Dr. Sara Varughese, Managing Trustee, CBM India, adds “Lockdown had a negative psychological impact on these differently-abled and one of the most common reason stated was economic difficulties. Many faced difficulties in even accessing basic necessities. Incomes were compromised and even withdrawing their money from their bank accounts was a challenge. Another major concern that was raised was the needs of Persons with disability was not taken into consideration while developing the guidelines on COVID-19 response.”
Raju Palanchoke, Acting Regional Director at Humanity & Inclusion said “In times of crisis like COVID-19, we should not forget that persons with disabilities are diverse and have unique needs based on their disability and circumstances. We must recognize the differences and support them to take appropriate steps. Together, we can work towards and encouraging an enabling environment where persons with disabilities actively participate, lead and enjoy their rights”.
Highlights of the study
Ø The lockdown posed a major difficulty in accessing medicines due to travel restrictions in their region-
o 42.5 per cent, i.e., two out of every five people with disability reported that lockdown had made it difficult for them to access routine medical care
o Among those with a pre-existing medical condition (12.7 per cent), 58 per cent stated facing difficulty in accessing routine medical care
o Nearly a quarter reported difficulty in getting their medications while 28 per cent reported postponing their scheduled medical appointments because of the lockdown
Ø More than half the respondents perceived that continuous lockdown would have a deleterious effect on their health-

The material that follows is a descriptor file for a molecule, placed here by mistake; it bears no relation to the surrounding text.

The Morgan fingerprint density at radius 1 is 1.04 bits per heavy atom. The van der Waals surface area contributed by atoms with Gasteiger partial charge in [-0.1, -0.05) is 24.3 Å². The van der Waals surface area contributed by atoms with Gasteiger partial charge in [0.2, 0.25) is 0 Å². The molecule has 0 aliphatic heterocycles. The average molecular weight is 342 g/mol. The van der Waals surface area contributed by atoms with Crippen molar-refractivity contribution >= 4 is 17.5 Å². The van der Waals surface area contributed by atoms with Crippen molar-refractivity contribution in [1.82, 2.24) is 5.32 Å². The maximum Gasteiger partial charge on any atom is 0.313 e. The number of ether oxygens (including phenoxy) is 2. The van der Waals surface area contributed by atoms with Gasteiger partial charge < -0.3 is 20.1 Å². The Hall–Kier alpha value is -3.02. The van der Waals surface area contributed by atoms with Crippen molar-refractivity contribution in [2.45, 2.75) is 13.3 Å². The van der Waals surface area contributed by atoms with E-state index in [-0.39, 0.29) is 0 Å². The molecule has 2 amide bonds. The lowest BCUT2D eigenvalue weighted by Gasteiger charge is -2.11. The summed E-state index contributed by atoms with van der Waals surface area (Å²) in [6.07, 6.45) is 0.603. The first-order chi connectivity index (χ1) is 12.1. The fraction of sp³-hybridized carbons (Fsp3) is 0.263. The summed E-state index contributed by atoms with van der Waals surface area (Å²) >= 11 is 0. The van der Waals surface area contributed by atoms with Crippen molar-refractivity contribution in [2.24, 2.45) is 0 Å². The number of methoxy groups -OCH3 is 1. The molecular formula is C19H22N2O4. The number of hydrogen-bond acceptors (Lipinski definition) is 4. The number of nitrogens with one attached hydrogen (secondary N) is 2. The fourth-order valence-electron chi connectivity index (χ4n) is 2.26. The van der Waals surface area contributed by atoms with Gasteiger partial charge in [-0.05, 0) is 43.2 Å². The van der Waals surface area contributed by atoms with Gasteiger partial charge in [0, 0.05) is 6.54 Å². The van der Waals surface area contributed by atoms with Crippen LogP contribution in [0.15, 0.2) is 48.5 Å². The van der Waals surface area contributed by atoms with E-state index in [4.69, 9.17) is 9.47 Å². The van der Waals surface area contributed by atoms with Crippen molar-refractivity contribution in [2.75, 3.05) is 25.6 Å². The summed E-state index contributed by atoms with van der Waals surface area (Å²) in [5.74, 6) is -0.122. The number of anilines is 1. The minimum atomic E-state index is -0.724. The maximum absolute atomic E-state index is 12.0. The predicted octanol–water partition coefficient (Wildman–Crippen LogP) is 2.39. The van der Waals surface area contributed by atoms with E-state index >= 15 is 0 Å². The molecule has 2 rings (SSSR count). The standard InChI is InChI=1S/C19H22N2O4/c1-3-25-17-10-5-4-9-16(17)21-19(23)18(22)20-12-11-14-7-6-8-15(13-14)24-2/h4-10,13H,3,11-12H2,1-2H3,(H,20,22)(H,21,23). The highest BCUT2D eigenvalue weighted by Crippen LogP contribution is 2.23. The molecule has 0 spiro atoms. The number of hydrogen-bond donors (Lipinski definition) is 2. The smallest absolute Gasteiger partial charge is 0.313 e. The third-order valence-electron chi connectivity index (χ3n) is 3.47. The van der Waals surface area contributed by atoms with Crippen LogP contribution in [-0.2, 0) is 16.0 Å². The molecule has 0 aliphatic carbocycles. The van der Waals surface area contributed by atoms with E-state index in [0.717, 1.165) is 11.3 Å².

o 35 per cent reported the need of out-patient services at hospitals/clinics during lockdown of whom more 55 per cent had difficulty in accessing out-patient services
o 16.6 per cent stated that they needed emergency medical care during the lockdown among whom 45 per cent had difficulty in accessing the services
o Of the 35.7 per cent needing medicines during the lockdown, nearly half (46 per cent) stated that they faced problems in accessing the same
o 58 per cent of those who needed regular blood pressure monitoring could not get it done during the lockdown
o A third of those who stated needing regular blood sugar estimations expressed their lack of access to such a service
o 5.2 per cent of respondents with disability stated that they needed a surgical procedure of whom 47.6 per cent could not attend for the same due to the lock-down
o Among the 17 per cent needing rehabilitation services, 59.4 per cent failed to access the same
Ø Many faced difficulties in accessing basic necessities-
o For a third (34.3 per cent) drinking water supplies were affected
o A third (33.1 per cent) also mentioned that their pensions were affected
o 45.7 per cent of persons with disabilities were forced to borrow money during the lockdown mainly for livelihood
o 84.7 per cent had to borrow or request for support for food to cope with financial crisis
o 18.2 per cent reported that loans were advanced by inclusive cooperative societies